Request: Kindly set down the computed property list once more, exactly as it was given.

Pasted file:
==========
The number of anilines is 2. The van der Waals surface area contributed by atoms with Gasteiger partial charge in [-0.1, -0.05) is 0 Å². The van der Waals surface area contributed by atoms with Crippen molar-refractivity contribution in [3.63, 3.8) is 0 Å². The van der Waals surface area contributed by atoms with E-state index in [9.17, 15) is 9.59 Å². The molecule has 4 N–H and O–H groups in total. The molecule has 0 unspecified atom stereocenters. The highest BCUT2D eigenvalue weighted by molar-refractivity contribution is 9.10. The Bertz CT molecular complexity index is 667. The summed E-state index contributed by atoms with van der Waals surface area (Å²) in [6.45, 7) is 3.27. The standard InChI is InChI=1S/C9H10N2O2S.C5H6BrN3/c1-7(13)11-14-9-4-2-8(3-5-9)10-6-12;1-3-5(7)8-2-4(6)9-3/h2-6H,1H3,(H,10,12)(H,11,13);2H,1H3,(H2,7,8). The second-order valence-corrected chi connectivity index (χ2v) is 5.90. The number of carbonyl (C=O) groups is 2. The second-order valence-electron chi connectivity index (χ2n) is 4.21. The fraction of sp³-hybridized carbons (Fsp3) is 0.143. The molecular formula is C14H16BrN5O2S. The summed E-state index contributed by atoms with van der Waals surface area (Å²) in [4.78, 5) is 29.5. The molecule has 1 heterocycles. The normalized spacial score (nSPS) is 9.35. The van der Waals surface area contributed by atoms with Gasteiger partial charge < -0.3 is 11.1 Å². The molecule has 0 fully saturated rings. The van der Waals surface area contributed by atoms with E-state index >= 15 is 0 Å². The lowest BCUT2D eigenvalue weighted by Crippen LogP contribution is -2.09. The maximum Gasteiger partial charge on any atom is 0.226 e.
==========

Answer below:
The number of anilines is 2. The van der Waals surface area contributed by atoms with Gasteiger partial charge in [-0.1, -0.05) is 0 Å². The van der Waals surface area contributed by atoms with Crippen molar-refractivity contribution in [3.63, 3.8) is 0 Å². The van der Waals surface area contributed by atoms with E-state index in [9.17, 15) is 9.59 Å². The molecule has 4 N–H and O–H groups in total. The molecule has 0 unspecified atom stereocenters. The highest BCUT2D eigenvalue weighted by molar-refractivity contribution is 9.10. The Bertz CT molecular complexity index is 667. The summed E-state index contributed by atoms with van der Waals surface area (Å²) in [6.45, 7) is 3.27. The standard InChI is InChI=1S/C9H10N2O2S.C5H6BrN3/c1-7(13)11-14-9-4-2-8(3-5-9)10-6-12;1-3-5(7)8-2-4(6)9-3/h2-6H,1H3,(H,10,12)(H,11,13);2H,1H3,(H2,7,8). The second-order valence-corrected chi connectivity index (χ2v) is 5.90. The number of carbonyl (C=O) groups is 2. The second-order valence-electron chi connectivity index (χ2n) is 4.21. The fraction of sp³-hybridized carbons (Fsp3) is 0.143. The molecular formula is C14H16BrN5O2S. The summed E-state index contributed by atoms with van der Waals surface area (Å²) in [4.78, 5) is 29.5. The molecule has 1 heterocycles. The normalized spacial score (nSPS) is 9.35. The van der Waals surface area contributed by atoms with Gasteiger partial charge < -0.3 is 11.1 Å². The molecule has 0 fully saturated rings. The van der Waals surface area contributed by atoms with E-state index >= 15 is 0 Å². The lowest BCUT2D eigenvalue weighted by Crippen LogP contribution is -2.09. The maximum Gasteiger partial charge on any atom is 0.226 e.